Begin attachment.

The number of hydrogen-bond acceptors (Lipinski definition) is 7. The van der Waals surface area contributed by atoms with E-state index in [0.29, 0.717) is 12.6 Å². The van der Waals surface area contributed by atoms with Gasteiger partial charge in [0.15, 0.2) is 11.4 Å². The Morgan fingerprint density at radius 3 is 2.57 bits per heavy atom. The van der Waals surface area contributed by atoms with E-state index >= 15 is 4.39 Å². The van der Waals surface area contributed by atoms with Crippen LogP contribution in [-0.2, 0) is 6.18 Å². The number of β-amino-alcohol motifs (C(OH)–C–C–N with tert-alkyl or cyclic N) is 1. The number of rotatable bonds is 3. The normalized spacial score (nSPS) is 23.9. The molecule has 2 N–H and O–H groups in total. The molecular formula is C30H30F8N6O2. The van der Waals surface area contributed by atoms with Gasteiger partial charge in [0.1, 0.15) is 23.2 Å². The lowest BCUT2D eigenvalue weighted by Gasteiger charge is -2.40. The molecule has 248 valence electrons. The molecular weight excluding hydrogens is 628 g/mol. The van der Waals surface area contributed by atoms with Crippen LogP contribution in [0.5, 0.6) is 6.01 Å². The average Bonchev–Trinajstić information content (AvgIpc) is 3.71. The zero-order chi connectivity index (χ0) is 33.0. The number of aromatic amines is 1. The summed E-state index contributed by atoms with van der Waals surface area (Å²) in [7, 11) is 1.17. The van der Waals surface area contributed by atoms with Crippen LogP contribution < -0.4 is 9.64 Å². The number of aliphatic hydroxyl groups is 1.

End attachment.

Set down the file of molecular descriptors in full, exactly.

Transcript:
The number of hydrogen-bond acceptors (Lipinski definition) is 7. The van der Waals surface area contributed by atoms with E-state index in [0.29, 0.717) is 12.6 Å². The van der Waals surface area contributed by atoms with Gasteiger partial charge in [0.15, 0.2) is 11.4 Å². The Morgan fingerprint density at radius 3 is 2.57 bits per heavy atom. The van der Waals surface area contributed by atoms with E-state index >= 15 is 4.39 Å². The van der Waals surface area contributed by atoms with Crippen LogP contribution in [-0.2, 0) is 6.18 Å². The number of β-amino-alcohol motifs (C(OH)–C–C–N with tert-alkyl or cyclic N) is 1. The number of rotatable bonds is 3. The normalized spacial score (nSPS) is 23.9. The molecule has 2 N–H and O–H groups in total. The molecular formula is C30H30F8N6O2. The van der Waals surface area contributed by atoms with Gasteiger partial charge in [0.1, 0.15) is 23.2 Å². The lowest BCUT2D eigenvalue weighted by Gasteiger charge is -2.40. The molecule has 248 valence electrons. The molecular weight excluding hydrogens is 628 g/mol. The van der Waals surface area contributed by atoms with Crippen LogP contribution in [0.5, 0.6) is 6.01 Å². The average Bonchev–Trinajstić information content (AvgIpc) is 3.71. The zero-order chi connectivity index (χ0) is 33.0. The number of aromatic amines is 1. The summed E-state index contributed by atoms with van der Waals surface area (Å²) in [7, 11) is 1.17. The van der Waals surface area contributed by atoms with Crippen LogP contribution < -0.4 is 9.64 Å². The number of aliphatic hydroxyl groups is 1.